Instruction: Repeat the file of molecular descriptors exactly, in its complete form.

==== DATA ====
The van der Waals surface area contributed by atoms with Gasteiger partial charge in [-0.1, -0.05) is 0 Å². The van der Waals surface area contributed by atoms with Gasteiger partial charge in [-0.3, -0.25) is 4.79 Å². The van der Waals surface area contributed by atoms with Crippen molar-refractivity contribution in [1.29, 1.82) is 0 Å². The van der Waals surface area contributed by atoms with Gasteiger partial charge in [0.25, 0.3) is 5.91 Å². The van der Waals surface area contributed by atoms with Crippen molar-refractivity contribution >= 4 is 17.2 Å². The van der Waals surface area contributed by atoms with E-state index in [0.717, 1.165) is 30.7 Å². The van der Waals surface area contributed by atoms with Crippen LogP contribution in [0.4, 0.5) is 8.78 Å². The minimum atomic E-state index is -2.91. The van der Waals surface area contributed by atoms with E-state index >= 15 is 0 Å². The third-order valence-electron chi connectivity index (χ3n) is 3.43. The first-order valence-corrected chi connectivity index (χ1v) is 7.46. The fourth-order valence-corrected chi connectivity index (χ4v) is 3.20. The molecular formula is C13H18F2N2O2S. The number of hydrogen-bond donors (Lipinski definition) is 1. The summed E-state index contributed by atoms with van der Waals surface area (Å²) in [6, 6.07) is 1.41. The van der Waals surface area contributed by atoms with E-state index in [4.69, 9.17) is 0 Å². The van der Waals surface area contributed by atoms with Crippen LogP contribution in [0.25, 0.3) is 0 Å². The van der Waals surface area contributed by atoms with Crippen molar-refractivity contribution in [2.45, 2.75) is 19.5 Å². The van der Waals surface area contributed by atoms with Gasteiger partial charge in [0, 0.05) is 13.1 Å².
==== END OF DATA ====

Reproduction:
The van der Waals surface area contributed by atoms with Gasteiger partial charge in [-0.1, -0.05) is 0 Å². The van der Waals surface area contributed by atoms with Gasteiger partial charge in [-0.3, -0.25) is 4.79 Å². The van der Waals surface area contributed by atoms with Crippen molar-refractivity contribution in [1.29, 1.82) is 0 Å². The van der Waals surface area contributed by atoms with Gasteiger partial charge in [0.25, 0.3) is 5.91 Å². The van der Waals surface area contributed by atoms with Crippen molar-refractivity contribution >= 4 is 17.2 Å². The van der Waals surface area contributed by atoms with E-state index in [0.717, 1.165) is 30.7 Å². The van der Waals surface area contributed by atoms with Crippen LogP contribution in [0.4, 0.5) is 8.78 Å². The minimum atomic E-state index is -2.91. The van der Waals surface area contributed by atoms with E-state index >= 15 is 0 Å². The third-order valence-electron chi connectivity index (χ3n) is 3.43. The first-order valence-corrected chi connectivity index (χ1v) is 7.46. The fourth-order valence-corrected chi connectivity index (χ4v) is 3.20. The molecular formula is C13H18F2N2O2S. The number of hydrogen-bond donors (Lipinski definition) is 1. The summed E-state index contributed by atoms with van der Waals surface area (Å²) in [6, 6.07) is 1.41. The van der Waals surface area contributed by atoms with E-state index in [4.69, 9.17) is 0 Å². The van der Waals surface area contributed by atoms with Crippen LogP contribution in [0.25, 0.3) is 0 Å². The van der Waals surface area contributed by atoms with Crippen molar-refractivity contribution in [2.45, 2.75) is 19.5 Å². The van der Waals surface area contributed by atoms with Gasteiger partial charge in [0, 0.05) is 13.1 Å².